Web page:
Have a strategy in place for how you’re going to drive people to your social media channels. You can aggressively grow your following on Twitter without any fear of retribution.  Just make sure you are giving value.

Don’t buy Twitter followers.  It doesn’t work. Follow people who are also following brands in your own industry and competitors.

SmallBizLady: How do you create the social buzz?

Ted Rubin: If your product is fantastic, when identified and energized your Advocates will spread the word like wildfire. Social networks and traditional word-of-mouth will start buzzing with your product, and sales will reflect your Advocates’ delight. But your advocates won’t try to get someone to buy your sub-par product, and they certainly won’t apologize for you or your product. Don’t try to make your Advocates do that work for you, because they won’t… and they shouldn’t have to.

The sale starts with your product, not your Advocates; your Advocates are simply the reward you get for ensuring your product is and does everything you promised it would (if not more!). Your strongest relationships are built on trust – trust that your brand is committed to producing quality products and services – and if you don’t deliver that top-notch product, that essential trust is quickly lost. Along with the sales.

You might be tempted to use social media to over-highlight the best parts of your product in the hopes that the disappointing parts won’t be noticed. But even the best social media relationships can’t perform magic… they won’t make up for a less-than-great product, and in all likelihood the strategy will backfire.

However, the good news is that when your product is strong and does carry through on your brand promises, advocates (both consumer and employee), through their social relationships, can skyrocket your product sales. Advocates engage, word gets out, and sales happen. As Seth Godin says, consider the category of ‘without apology:’

“People will go out of their way to buy and recommend products that don’t require an apology.”

They will go out of their way for you. Because they want to… because your product is what it is supposed to be and has passed Social QC.

Don’t waste your time trying to hide your product flaws. Invest your time in striving for a flawless product, and give your Advocates something to get excited about!

SmallBizLady:  Building customer relationships, how and why?

Ted Rubin: Customer service should be considered an investment center and align closely with your marketing team. No matter how good your branding is. It’s really about what people say, think and feel about you.

After every interaction with your company, your customers should be “skipping away.”  It’s about making every interaction remarkable.

If you’re not using social media to listen to and engage with your customers, you’re missing the point. Clicking a button does not a friend make.  Take the time to develop real relationships with people. It scales because most participate vicariously.

Most people are “lurkers” in social media.  They’re consuming your content but not responding.  You’re still building a relationship with these people.

If you want to build a sustainable business, you have to add value.  Relationships are a very big part of that.

Ask your customers how they found you.  It’s so easy to do this.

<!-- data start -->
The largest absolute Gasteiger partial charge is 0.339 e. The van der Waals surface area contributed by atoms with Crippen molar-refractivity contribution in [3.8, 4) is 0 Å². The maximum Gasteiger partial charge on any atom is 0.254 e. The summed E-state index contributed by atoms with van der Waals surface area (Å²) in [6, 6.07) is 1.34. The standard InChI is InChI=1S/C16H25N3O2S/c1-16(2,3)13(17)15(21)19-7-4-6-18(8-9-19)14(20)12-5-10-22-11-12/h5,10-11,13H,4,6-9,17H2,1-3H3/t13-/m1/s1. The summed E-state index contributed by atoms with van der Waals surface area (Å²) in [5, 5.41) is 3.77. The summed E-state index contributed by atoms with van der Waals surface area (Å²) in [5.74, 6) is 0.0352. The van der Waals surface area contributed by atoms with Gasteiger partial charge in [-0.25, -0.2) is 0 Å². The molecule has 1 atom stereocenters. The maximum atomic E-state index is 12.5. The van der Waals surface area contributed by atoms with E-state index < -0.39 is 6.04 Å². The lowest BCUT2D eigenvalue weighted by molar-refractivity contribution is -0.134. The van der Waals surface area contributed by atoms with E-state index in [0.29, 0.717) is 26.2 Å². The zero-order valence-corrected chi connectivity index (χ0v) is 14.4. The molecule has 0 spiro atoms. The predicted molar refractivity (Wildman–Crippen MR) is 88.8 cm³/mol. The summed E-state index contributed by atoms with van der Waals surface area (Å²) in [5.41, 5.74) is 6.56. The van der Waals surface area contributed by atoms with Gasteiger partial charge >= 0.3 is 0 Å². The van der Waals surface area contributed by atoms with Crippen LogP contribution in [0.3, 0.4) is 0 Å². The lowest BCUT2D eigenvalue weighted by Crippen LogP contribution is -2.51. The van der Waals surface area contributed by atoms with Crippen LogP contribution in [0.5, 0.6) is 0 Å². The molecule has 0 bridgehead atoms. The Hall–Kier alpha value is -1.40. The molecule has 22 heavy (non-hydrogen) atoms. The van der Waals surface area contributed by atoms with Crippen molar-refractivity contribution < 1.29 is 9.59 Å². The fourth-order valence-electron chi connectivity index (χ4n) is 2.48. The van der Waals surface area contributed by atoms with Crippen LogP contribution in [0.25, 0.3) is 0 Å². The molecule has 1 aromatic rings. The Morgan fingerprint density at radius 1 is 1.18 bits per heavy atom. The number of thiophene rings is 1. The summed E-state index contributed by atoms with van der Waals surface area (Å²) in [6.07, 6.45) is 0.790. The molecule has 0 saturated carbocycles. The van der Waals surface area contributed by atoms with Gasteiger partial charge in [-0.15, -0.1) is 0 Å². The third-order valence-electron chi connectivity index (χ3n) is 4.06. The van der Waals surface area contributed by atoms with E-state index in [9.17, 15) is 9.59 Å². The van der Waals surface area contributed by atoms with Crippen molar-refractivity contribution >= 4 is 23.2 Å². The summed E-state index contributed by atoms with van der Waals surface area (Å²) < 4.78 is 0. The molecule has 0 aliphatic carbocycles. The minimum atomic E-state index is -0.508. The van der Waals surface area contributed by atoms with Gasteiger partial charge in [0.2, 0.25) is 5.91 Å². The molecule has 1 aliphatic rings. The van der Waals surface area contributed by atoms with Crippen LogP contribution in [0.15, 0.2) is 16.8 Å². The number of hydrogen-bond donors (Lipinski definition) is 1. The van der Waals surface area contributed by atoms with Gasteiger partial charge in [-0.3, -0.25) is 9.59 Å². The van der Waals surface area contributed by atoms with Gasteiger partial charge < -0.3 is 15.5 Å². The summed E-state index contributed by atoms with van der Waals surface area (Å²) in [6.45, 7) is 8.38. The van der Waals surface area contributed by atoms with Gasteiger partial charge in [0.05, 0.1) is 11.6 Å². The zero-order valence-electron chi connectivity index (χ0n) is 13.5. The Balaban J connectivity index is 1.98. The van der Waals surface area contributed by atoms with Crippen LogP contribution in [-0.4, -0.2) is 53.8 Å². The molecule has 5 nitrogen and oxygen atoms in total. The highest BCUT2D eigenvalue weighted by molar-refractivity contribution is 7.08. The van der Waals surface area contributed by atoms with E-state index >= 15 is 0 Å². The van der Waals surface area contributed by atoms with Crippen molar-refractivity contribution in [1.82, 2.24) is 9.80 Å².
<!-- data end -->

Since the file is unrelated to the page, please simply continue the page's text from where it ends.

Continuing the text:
A/B test your marketing efforts. Meaning, start doing something different from what you’ve been doing and if you see a positive result, continue.

SmallBizLady: What are some tips for small businesses starting with social media?

Ted Rubin: Start by listening and following people in social media so you can understand the medium. If you’re just starting out, one of the best books you can read is “Crush It” by Gary Vaynerchuk. Another book that’s a must read is Dale Carnegie’s “How to Win Friends and Influence People.”

Before responding to people on Twitter, look at their profile. Refer to them by name; mention something personal about them that’s in their bio.

When starting out, don’t worry about having a full-blown strategy. Jump into social media.

Things will likely change within the first 30 days anyway. Evolve your strategy by DOING. Pick a couple platforms where your customers are and then you be there too. Instagram, Facebook and Twitter are likely good places to start.

SmallBizLady: What tools would you recommend small businesses use to manage their social media presence? 

Ted Rubin: When asked, my suggestion for the best social media tool is… the very personal tool of relationship building.

2015 needs to be the year of doing what I call… Looking People in the Eye Digitally. The last few decades of marketing tactics have made us lazy communicators and I’ve had just about enough.  Most often we don’t even pay attention to whom we are talking to other than via the data we collect (and even that’s a maybe).  In order to fix this and really start to benefit from social relationships we need to start looking people in the eye digitally.  It’s time to stop making excuses, and start bringing in-person social skills to the digital world. All of the positive benefits are out there waiting, and it’s up to us to make the effort to realize them.

If you found this interview helpful, join us on Wednesdays 8-9 pm ET; follow @SmallBizChat on Twitter. Here’s how to participate in #SmallBizChat: more tips on how start or grow your small business subscribe to Melinda Emerson’s blog

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  1. says